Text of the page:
To say that Dez Fafara has come a long ways since debuting with his first band (ill-fated nu-metal act Coal Chamber) would be a vast understatement. It’s hard to believe that just ten years ago, Dez Fafara was shamelessly spouting ridiculous dribble (like repeating “me so loco” again and again) over moronically simplistic, Korn-copped riffs. But now, a short decade later, Dez is all growed up, and is in a second band, Devildriver, who have released an unbelievably brutal album which officially shuts the doors on his amateurish nu-metal roots forever. That album is this year’s “The Last Kind Words.” This is, without question, Devildriver’s strongest, meanest and most realized and energetic release yet, and it is also the best piece of music Mr. Fafara has ever attached his name to.
Neither Dez nor his band have ever sounded hungrier than they do now. “TLKW” has a wonderful, raw urgency to it, as if the band recorded the whole thing at gunpoint. But that doesn’t mean Devildriver didn’t still have a lot of fun making this record. They clearly delight in tearing the listener’s head off with an uncompromising avalanche of great, fiery riffs, busy, nimble-fingered leads, deft, pummeling blast beats, and visceral, raging vocals.
Everybody is at the top of his game here. The musicianship is impeccable and almost impossibly tight. Axemen Mike Spreitzer and Jeff Kendrick are particularly awesome – not only are their riffs and leads highly technical, but they have learned how to solo, too! Quite a few lengthy, tastefully clean solos are sprinkled on throughout these eleven cuts, thus giving some melody and harmony to the otherwise chaotic musical arrangements. Jason Suecof is also worthy of special mention for turning in an excellent production job (probably the best and clearest of his career thus far.) As a result, the listener can hear and absorb every second of the onslaught — including guitar feedback and crashing high hats — very well.
From front to back, the album never loses any steam — the intensity level stays in the red for the duration. Plus, these eleven tracks never lose their focus, either, so the album is very consistent. And as a triple threat, it’s super catchy, too! Devildriver never forsake catchiness; no matter how heavy or intense a song gets, they always remember to slip in a bunch of memorable hooks and infectious grooves. A case in point is the driving, breakneck set opener, “Not All Who Wonder All Lost,” which boasts a deep, Pantera or Lamb of God-worthy groove tattooed with rapid-fire drums. Two very tasty, ripping, and melodic solos also crop up here. Elsewhere, “Bound By The Moon” and “When Summoned” (to name just a couple) are other prime cuts of riff-choked, face-ripping thrash; and Dez’s livid, maniacal lyrics and vicious, venomous bellows on “Horn Of Betrayal” will make you think the flesh is being torn off your bones.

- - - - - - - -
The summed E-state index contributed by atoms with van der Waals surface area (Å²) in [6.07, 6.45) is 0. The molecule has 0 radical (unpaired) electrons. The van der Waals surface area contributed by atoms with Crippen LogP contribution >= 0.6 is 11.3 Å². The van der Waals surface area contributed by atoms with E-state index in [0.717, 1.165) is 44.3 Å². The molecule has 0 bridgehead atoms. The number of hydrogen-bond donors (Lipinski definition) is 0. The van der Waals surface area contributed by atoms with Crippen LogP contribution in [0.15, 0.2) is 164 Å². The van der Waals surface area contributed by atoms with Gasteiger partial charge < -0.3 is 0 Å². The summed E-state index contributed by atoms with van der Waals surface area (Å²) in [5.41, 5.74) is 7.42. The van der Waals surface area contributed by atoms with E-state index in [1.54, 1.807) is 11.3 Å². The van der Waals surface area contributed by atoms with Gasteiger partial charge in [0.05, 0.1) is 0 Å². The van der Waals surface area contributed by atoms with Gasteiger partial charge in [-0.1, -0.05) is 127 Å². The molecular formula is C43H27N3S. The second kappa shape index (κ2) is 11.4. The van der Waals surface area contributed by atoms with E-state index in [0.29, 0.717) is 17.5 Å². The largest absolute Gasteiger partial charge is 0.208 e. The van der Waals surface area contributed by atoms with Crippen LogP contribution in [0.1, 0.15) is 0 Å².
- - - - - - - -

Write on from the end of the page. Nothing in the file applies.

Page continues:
But it isn’t all the same song, because there’s plenty of dynamic to be heard, as well. For example, take “Clouds Over California” and “These Fighting Words”: both break up the monotony and give the listener a little room to breathe with slow, mounting energy build-ups. But give it only about half a minute and both of the songs are waist deep in full-on, foaming-at-the-mouth thrash — the former with pounding, jackhammering blasts, and the latter with excellent, blistering riffage. “Tirades Of Truth” is the only entirely mid-tempo song, and even it has a great, palpable tension and bristles with crunchy guitars and catchy, moshable choruses.
Devildriver aren’t set out to reinvent the wheel or disprove anybody who says they’re one-dimensional, but those things are almost effortlessly easy to overlook when the album is, overall, this satisfying, contagious, exhilarating, and addictive. “The Last Kind Words” delivers the goods, plain and simple. Who knew that having your butt kicked could be such a blast?!